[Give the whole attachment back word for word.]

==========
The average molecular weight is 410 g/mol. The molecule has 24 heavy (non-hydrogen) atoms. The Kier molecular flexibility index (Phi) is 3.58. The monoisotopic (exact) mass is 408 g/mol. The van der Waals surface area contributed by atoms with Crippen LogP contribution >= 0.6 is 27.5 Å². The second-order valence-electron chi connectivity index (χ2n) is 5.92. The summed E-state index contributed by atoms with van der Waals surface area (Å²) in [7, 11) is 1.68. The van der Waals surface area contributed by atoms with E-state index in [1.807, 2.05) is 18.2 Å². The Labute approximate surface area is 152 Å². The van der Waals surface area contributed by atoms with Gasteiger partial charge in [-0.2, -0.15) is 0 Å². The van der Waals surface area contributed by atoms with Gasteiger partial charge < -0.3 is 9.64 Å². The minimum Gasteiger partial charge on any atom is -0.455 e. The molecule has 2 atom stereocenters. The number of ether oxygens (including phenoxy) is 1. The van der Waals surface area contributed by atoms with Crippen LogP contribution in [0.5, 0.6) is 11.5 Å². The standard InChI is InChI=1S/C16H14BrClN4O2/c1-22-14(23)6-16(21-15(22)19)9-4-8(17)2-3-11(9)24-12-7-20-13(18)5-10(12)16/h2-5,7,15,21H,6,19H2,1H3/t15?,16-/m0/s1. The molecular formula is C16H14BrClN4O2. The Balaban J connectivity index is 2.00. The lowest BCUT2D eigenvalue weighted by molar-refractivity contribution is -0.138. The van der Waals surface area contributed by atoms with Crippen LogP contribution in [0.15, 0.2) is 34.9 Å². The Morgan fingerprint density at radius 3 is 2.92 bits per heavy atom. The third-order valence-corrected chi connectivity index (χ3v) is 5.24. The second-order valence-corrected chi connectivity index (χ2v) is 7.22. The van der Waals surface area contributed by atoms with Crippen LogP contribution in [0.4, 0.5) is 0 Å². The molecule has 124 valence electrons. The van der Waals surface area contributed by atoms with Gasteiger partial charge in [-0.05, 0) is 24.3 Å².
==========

The average molecular weight is 410 g/mol. The molecule has 24 heavy (non-hydrogen) atoms. The Kier molecular flexibility index (Phi) is 3.58. The monoisotopic (exact) mass is 408 g/mol. The van der Waals surface area contributed by atoms with Crippen LogP contribution >= 0.6 is 27.5 Å². The second-order valence-electron chi connectivity index (χ2n) is 5.92. The summed E-state index contributed by atoms with van der Waals surface area (Å²) in [7, 11) is 1.68. The van der Waals surface area contributed by atoms with E-state index in [1.807, 2.05) is 18.2 Å². The Labute approximate surface area is 152 Å². The van der Waals surface area contributed by atoms with Gasteiger partial charge in [-0.2, -0.15) is 0 Å². The van der Waals surface area contributed by atoms with Gasteiger partial charge < -0.3 is 9.64 Å². The minimum Gasteiger partial charge on any atom is -0.455 e. The molecule has 2 atom stereocenters. The number of ether oxygens (including phenoxy) is 1. The van der Waals surface area contributed by atoms with Crippen LogP contribution in [0.5, 0.6) is 11.5 Å². The standard InChI is InChI=1S/C16H14BrClN4O2/c1-22-14(23)6-16(21-15(22)19)9-4-8(17)2-3-11(9)24-12-7-20-13(18)5-10(12)16/h2-5,7,15,21H,6,19H2,1H3/t15?,16-/m0/s1. The molecular formula is C16H14BrClN4O2. The Balaban J connectivity index is 2.00. The lowest BCUT2D eigenvalue weighted by molar-refractivity contribution is -0.138. The van der Waals surface area contributed by atoms with Crippen LogP contribution in [0.15, 0.2) is 34.9 Å². The Morgan fingerprint density at radius 3 is 2.92 bits per heavy atom. The third-order valence-corrected chi connectivity index (χ3v) is 5.24. The second-order valence-corrected chi connectivity index (χ2v) is 7.22. The van der Waals surface area contributed by atoms with Crippen LogP contribution in [0.4, 0.5) is 0 Å². The molecule has 124 valence electrons. The van der Waals surface area contributed by atoms with Gasteiger partial charge in [-0.05, 0) is 24.3 Å².